Any good political economist understands that politicians never get to provide “textbook” solutions to societal problems.
At best, they inhabit a world of balancing “first best” solutions against political incentives.
That said, there are politicians intrinsically motivated to do good and those who run for office for no other reason than to steal public resources.
At the beginning of each administration, it is often unclear which “types” of politicians will dominate.
It is fair to say the stealing types have dominated our governments since independence – with exceptions before 1975, a brief period in the early 1980s, and the Kibaki era.
All else equal, we ought to prefer having politicians whose primary motivation is public service.
Such politicians may every so often fall to temptation of corruption and clientelistic coalition building, but their public spiritedness never gets dimmed.
This raises two important questions: what type of politician is President William Ruto?
And what types of politicians and public servants will he surround himself with during his tenure? It is hard to answer either question ex ante.
Politicians get partially made by the realities they face while in office. However, we can speculate a little.
The 2022 election forced Ruto into sounding like a public-spirited politician.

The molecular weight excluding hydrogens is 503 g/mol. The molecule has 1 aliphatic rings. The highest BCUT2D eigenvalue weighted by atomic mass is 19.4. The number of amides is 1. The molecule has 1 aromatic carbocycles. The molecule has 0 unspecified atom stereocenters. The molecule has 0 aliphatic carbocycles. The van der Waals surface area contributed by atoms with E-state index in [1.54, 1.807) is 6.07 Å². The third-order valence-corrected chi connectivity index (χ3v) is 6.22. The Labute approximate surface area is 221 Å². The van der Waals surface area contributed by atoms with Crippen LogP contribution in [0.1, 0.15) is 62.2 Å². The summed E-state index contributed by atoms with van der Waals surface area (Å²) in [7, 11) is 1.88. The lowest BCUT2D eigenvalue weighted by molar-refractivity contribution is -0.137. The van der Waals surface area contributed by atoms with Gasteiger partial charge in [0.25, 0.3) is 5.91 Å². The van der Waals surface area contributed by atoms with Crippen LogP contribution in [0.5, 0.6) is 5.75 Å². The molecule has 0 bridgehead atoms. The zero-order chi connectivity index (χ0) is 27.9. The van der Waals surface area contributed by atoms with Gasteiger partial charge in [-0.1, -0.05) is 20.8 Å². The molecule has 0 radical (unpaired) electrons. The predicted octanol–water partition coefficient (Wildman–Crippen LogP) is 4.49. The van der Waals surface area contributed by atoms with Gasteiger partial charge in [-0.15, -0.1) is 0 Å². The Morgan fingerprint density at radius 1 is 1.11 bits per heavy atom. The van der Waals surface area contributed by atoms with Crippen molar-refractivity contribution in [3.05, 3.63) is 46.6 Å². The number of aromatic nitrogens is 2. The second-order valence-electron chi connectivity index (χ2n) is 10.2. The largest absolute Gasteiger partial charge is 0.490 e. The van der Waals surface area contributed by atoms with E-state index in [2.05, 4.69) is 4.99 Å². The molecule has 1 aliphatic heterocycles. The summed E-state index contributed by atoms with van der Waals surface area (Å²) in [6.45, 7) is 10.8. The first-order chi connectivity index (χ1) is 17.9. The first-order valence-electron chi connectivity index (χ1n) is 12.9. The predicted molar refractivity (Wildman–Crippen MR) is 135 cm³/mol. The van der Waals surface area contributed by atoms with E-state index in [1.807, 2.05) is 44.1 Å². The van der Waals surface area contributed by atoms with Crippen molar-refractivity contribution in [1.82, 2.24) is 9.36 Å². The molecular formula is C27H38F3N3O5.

Now that he has painted himself into a corner, Kenyans should demand that he actually acts like one.
His personnel choices, however, send a different message. Again, there is nothing wrong with coalition building.
However, coalition building should never drown out the capacity to deliver.
A vivid illustration of Ruto’s misstep in this regard is retention of the Cabinet Administrative Secretary (CAS) positions.
The move signals one of two possibilities: either the President over-estimates his managerial capacities or he has been completely swamped by realities of coalition building.
Now is not the time for a gravy train administration. Kenyans are hurting under the weight of taxes and sky-high cost of living and the Treasury is stretched to the limit.
The writer is an Assistant Professor at Georgetown University